Luc Besson’s 1997 film The Fifth Element concerns the efforts of two characters, played by Bruce Willis and Milla Jovovich, to find the fifth element and activate four powerful stones, which represent four other powerful elements. The “fifth element” in the title refers to “love,” which we discover in the film’s climactic finale when Bruce Willis’ character kisses Milla Jovovich’s character and confesses his affection for her.
I hated that ending.
Maybe it was because I was more cynical at the time. Maybe it was because I didn’t believe the relationship between Bruce Willis and Milla Jovovich, or maybe the movie simply didn’t give the characters enough time to build a believable relationship. For whatever reason, I found the gibberish ending cheesy enough to obliterate an otherwise perfectly decent pop sci-fi film.
By making so much of Netflix’s sci-fi series Sense8 about romantic love, the Wachowskis also ran the risk of sinking an otherwise great sci-fi idea with squishy nonsense. Ultimately, however, it works. It works because it’s believable. Because, in reality, Earth-shattering love is not subtle. It is not nuanced. It is big and sloppy and clumsy and sometimes cheesy, and the Wachowskis understand that. They understand profound love, I believe, because they also understand profound heartbreak, and the kind of over-the-top, romance-novel affection that burbles out of Sense8 could only be written by two people who know that devastation.
We don’t know a lot about the famously reclusive Wachowskis, and that’s by design. They are private people. They rarely grant interviews, and even much of their work is shrouded in secrecy until it’s released. We know that the Wachowskis were Dungeons and Dragons nerds as kids, that they watched a lot of film growing up, that they used to write for comics, they’re big into gaming, and they ran a house-painting and construction business when they were younger. Lana Wachowski has undergone gender reassignment surgery. Lana, in fact, once contemplated suicide in her youth because of her confusion about her gender and identity. Throughout much of the aughts — between The Matrix Trilogy and Speed Racer — Lana also attempted to keep her gender identity quiet. Meanwhile, Andy has been married to the same woman since 1991. Lana has been married twice.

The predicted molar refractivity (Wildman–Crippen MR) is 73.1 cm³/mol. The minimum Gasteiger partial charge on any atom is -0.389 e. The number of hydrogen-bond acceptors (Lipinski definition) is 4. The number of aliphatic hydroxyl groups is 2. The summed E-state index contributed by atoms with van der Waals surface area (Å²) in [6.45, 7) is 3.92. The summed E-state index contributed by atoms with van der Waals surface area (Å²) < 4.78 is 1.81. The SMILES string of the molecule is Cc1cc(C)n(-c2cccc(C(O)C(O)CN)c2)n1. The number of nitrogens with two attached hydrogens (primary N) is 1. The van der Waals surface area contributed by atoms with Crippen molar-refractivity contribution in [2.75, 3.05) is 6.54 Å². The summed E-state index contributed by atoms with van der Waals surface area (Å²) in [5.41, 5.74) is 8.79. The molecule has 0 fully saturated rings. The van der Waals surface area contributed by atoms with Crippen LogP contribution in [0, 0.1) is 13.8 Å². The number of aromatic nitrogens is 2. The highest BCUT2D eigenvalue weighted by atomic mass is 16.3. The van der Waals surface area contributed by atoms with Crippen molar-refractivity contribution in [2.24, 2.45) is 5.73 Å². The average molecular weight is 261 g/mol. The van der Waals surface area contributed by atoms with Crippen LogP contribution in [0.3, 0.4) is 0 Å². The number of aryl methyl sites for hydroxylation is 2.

This is what we know about their personal lives. Everything else, we have to discern from their body of work. We can see it all in Sense8, which is about a group of people around the world who are suddenly linked mentally. We can see Sense8‘s stylistic influences in the anime the Wachowskis watched and the video games they played. We can read their sci-fi influences into the novels they read and the movies they loved. We can cite comic books for their penchant for interweaving storylines.
But their ability to believably translate big, sloppy profound love into Sense8? That can only come from experience, and, if the 12 episodes of Sense8 are to be believed, the Wachowskis have experience in spades. We can read those experiences in the characters of Nomi Marks, a trans woman, and Lito Rodriguez, a closeted gay actor, and the passion they feel for their respective significant others. We can read into the relationship between Will Gorski, a cop with a savior complex, and Riley Blue, an Icelandic DJ with a devastating past. We can even sense that in Kala Dandekar, a devout Hindu who feels conflicted between her affection for the man who loves her and the murdering criminal with whom she feels most attracted. The love those characters have for each other in Sense8 is so big as to almost feel overwhelming, and the passion comes through in lovemaking scenes that manage to capture the passion and intensity of the affection they feel for one another. It’s real, and honest, and, just as love is in life, it’s sometimes ugly.
There is no nuance or subtlety in the relationship drama of Sense8, and, for that, the Wachowskis have taken some critical heat, as they did with the sometimes over-the-top Cloud Atlas. But, in the case of both projects, the Wachowskis have exposed themselves, they have worn their hearts proudly on their sleeves and dared their audience to takes stabs. Sense8 feels intensely personal, and, in creating such a story, they have shown the kind of bravery that most “cool” filmmakers will deliberately avoid. Cheesy sentiments and big kisses will never be celebrated by hipsters, cool kids, and critics, but, like the uncool Cameron Crowe in his better days, the Wachowskis don’t give a damn. When it comes to romance, they go for the jugular, and they don’t care if the floor ends up messy with blood.
The result in Sense8 is that, once the characters are established, there’s at least one moment in every episode so profound and powerful that you can’t help but to feel moved by the love that the characters feel for one another. Sense8 is rich with brilliant ideas, and, though they are not always executed with perfect logic, the chemistry between the characters is undeniable. Once you fall in love with the characters, it’s impossible not to root from them, to feel and experience their ups and downs, their confusion and heartbreak, and, most of all, their love. It may not be cool, but the Wachowskis have finally managed to translate the fifth element onto the screen. In doing so, they have created, warts and all, one of the most romantic, life-affirming sci-fi series of all-time.